Mark delves deeper into chord construction and alternate chord voicings.

Length: 13:36 Difficulty: 2.0 Members Only
Lesson 25

Quantitative and Qualitative Changes

Mark tests your guitar knowledge with a pop quiz. Then, he discusses quantitative and qualitative changes.

Length: 22:54 Difficulty: 2.5 Members Only
Lesson 26

Quantitative and Qualitative Review

In the 26th installment of his basic guitar series, Mark reviews the quantitative and qualitative changes he presented in lesson 25.

Length: 17:34 Difficulty: 2.5 Members Only
Lesson 27

Rhythm and Guitar

Mark provides exercises designed to make you a better rhythm player.

Length: 0:00 Difficulty: 2.0 Members Only
Lesson 28

Expanded Rhythm Exercise

Mark Lincoln expands on the rhythm exercise from lesson 27. This time around he incorporates several C based chords.

Length: 14:31 Difficulty: 2.5 Members Only
Lesson 29

Hand Structure

Mark discusses proper playing technique. He provides a few exercises that facilitate right hand mechanics.

Length: 17:02 Difficulty: 2.5 Members Only
Lesson 30

Cadd9 and Dsus2

Mark provides an exercise that features two new chords - Cadd9 and Dsus2.

Length: 0:00 Difficulty: 2.0 Members Only
Lesson 31

Finger Glue and Flexibility

In the 31st lesson, Mark discusses his "finger glue" technique. This technique improves speed and accuracy.

Length: 21:31 Difficulty: 2.0 Members Only
Lesson 32

Reviewing Chord Changes

Mark takes a step back in lesson 32 to explain how to make quick and accurate chord changes.

Length: 22:14 Difficulty: 1.5 Members Only
Lesson 33


Mark explains how to use the slide technique between chords.

Length: 19:24 Difficulty: 2.0 Members Only
Lesson 34

Keeping Time While Playing

Mark reviews qualitative and quantitative changes. He explains how to keep time while performing these changes.

Length: 21:17 Difficulty: 2.0 Members Only
Lesson 35

A Minor Progression

Mark discusses qualitative and quantitative changes within an A minor progression.

Length: 19:56 Difficulty: 0.5 Members Only
Lesson 36

Chord Transistions

Mark Lincoln discusses several techniques that can be used when transitioning between chords.

Length: 21:43 Difficulty: 2.0 Members Only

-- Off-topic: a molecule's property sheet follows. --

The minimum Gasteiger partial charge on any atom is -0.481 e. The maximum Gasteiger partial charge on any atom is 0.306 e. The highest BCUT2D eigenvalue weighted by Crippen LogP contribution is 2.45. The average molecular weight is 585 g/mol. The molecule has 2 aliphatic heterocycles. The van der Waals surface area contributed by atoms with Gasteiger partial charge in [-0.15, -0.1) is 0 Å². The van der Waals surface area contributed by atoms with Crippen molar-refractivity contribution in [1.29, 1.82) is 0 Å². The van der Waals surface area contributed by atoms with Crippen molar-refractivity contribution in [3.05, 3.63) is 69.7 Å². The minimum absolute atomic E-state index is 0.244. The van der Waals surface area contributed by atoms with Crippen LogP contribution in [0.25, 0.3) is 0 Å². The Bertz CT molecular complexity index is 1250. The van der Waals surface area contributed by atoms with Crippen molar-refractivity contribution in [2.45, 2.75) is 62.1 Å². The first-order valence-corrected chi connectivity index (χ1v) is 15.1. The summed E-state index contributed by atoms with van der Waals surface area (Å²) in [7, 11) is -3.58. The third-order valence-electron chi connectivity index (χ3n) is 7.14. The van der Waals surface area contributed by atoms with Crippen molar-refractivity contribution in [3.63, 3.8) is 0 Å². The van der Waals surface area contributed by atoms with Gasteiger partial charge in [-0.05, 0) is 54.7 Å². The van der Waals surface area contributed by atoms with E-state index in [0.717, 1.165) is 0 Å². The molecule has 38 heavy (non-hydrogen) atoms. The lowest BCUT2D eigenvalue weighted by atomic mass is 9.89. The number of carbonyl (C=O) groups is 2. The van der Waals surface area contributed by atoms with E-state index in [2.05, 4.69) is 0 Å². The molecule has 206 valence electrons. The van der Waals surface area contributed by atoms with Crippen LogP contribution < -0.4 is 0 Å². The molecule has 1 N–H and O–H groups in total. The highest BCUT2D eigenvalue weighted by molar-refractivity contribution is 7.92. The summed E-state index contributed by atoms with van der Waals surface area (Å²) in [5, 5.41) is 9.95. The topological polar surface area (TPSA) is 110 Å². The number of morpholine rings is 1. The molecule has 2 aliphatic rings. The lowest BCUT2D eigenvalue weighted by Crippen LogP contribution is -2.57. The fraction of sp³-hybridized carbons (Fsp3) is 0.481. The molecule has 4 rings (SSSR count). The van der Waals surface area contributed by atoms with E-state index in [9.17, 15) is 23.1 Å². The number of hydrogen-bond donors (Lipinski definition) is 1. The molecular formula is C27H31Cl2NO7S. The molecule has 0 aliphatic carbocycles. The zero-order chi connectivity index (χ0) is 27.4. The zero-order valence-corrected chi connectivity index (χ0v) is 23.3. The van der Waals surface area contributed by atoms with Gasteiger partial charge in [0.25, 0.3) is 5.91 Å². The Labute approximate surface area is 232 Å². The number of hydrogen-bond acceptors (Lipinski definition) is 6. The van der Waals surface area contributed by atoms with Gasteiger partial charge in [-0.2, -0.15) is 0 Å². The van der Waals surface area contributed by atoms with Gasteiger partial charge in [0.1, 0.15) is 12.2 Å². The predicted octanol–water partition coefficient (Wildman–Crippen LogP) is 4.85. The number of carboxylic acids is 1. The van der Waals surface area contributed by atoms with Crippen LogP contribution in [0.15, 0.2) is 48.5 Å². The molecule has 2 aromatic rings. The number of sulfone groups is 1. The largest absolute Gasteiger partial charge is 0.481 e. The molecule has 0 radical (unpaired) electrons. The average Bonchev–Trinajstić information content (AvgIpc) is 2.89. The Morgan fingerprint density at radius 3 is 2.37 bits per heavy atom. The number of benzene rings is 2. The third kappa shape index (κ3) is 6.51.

Lesson 37

Chord Transistions Revisited

In this lesson, Mark once again covers the subject of chord transitions. This time around, he focuses on barre chords and includes several helpful exercises.

Length: 23:25 Difficulty: 2.5 Members Only
Lesson 38

Playing Individual Notes

In lesson 38, Mark discusses how playing single notes rather than chords can spice up your playing.

Length: 22:56 Difficulty: 2.0 Members Only
Lesson 39

Rocking Out

Lesson 39 is all about rocking out. Mark discusses some tips to take your playing to the next level.

Length: 18:08 Difficulty: 2.0 Members Only
Lesson 40

Slash Chords

Lesson 40 takes a deeper look at slash chords. Mark discusses why they're called slash chords, and how they are formed.

Length: 14:42 Difficulty: 2.0 FREE
Lesson 41

Strumming from the Wrist

In lesson 41, Mark reviews the warm-up section and provides new tips on playing adequately from the wrist.

Length: 22:09 Difficulty: 2.0 Members Only
Lesson 42

Raising the Barre

Mark builds further on barre chord techniques and liquid chords.

Length: 17:24 Difficulty: 2.5 Members Only
Lesson 43

Building on Your Chord Knowledge

In lesson 43, Mark discusses additional skills related to learning and playing chords, specifically "liquification" of chords.

Length: 20:42 Difficulty: 2.0 Members Only
Lesson 44

Experiment With Playing

Lesson 44 is all about trying new things. Mark discusses experimenting with your playing in order to take it to the next level.